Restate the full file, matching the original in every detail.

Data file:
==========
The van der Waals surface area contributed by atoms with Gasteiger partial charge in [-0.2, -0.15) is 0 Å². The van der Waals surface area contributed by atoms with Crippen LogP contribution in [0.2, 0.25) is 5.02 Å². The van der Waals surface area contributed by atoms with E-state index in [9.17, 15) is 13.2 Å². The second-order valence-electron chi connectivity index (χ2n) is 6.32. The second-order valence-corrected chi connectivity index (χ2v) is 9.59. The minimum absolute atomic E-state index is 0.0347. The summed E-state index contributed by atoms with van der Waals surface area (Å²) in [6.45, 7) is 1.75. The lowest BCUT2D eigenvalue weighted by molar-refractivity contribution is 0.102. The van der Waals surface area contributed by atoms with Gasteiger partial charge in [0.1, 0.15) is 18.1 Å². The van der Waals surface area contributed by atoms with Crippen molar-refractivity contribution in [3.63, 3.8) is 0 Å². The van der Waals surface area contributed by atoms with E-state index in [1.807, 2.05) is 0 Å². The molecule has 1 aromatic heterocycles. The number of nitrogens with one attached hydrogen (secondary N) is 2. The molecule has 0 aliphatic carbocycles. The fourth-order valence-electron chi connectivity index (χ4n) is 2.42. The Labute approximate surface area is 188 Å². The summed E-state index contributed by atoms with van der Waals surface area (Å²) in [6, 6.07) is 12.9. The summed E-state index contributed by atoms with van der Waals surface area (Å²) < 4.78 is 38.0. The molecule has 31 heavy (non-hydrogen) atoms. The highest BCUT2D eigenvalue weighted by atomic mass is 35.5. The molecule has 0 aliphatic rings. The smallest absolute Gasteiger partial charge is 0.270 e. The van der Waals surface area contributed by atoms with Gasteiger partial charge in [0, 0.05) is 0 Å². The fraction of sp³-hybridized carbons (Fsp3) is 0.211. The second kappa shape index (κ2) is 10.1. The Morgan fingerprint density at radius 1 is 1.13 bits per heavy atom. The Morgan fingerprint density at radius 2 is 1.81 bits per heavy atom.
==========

The van der Waals surface area contributed by atoms with Gasteiger partial charge in [-0.2, -0.15) is 0 Å². The van der Waals surface area contributed by atoms with Crippen LogP contribution in [0.2, 0.25) is 5.02 Å². The van der Waals surface area contributed by atoms with E-state index in [9.17, 15) is 13.2 Å². The second-order valence-electron chi connectivity index (χ2n) is 6.32. The second-order valence-corrected chi connectivity index (χ2v) is 9.59. The minimum absolute atomic E-state index is 0.0347. The summed E-state index contributed by atoms with van der Waals surface area (Å²) in [6.45, 7) is 1.75. The lowest BCUT2D eigenvalue weighted by molar-refractivity contribution is 0.102. The van der Waals surface area contributed by atoms with Gasteiger partial charge in [0.1, 0.15) is 18.1 Å². The van der Waals surface area contributed by atoms with Crippen molar-refractivity contribution in [3.63, 3.8) is 0 Å². The van der Waals surface area contributed by atoms with E-state index in [1.807, 2.05) is 0 Å². The molecule has 1 aromatic heterocycles. The number of nitrogens with one attached hydrogen (secondary N) is 2. The molecule has 0 aliphatic carbocycles. The fourth-order valence-electron chi connectivity index (χ4n) is 2.42. The Labute approximate surface area is 188 Å². The summed E-state index contributed by atoms with van der Waals surface area (Å²) in [6, 6.07) is 12.9. The summed E-state index contributed by atoms with van der Waals surface area (Å²) < 4.78 is 38.0. The molecule has 31 heavy (non-hydrogen) atoms. The highest BCUT2D eigenvalue weighted by atomic mass is 35.5. The molecule has 0 aliphatic rings. The smallest absolute Gasteiger partial charge is 0.270 e. The van der Waals surface area contributed by atoms with Gasteiger partial charge in [0, 0.05) is 0 Å². The fraction of sp³-hybridized carbons (Fsp3) is 0.211. The second kappa shape index (κ2) is 10.1. The Morgan fingerprint density at radius 1 is 1.13 bits per heavy atom. The Morgan fingerprint density at radius 2 is 1.81 bits per heavy atom.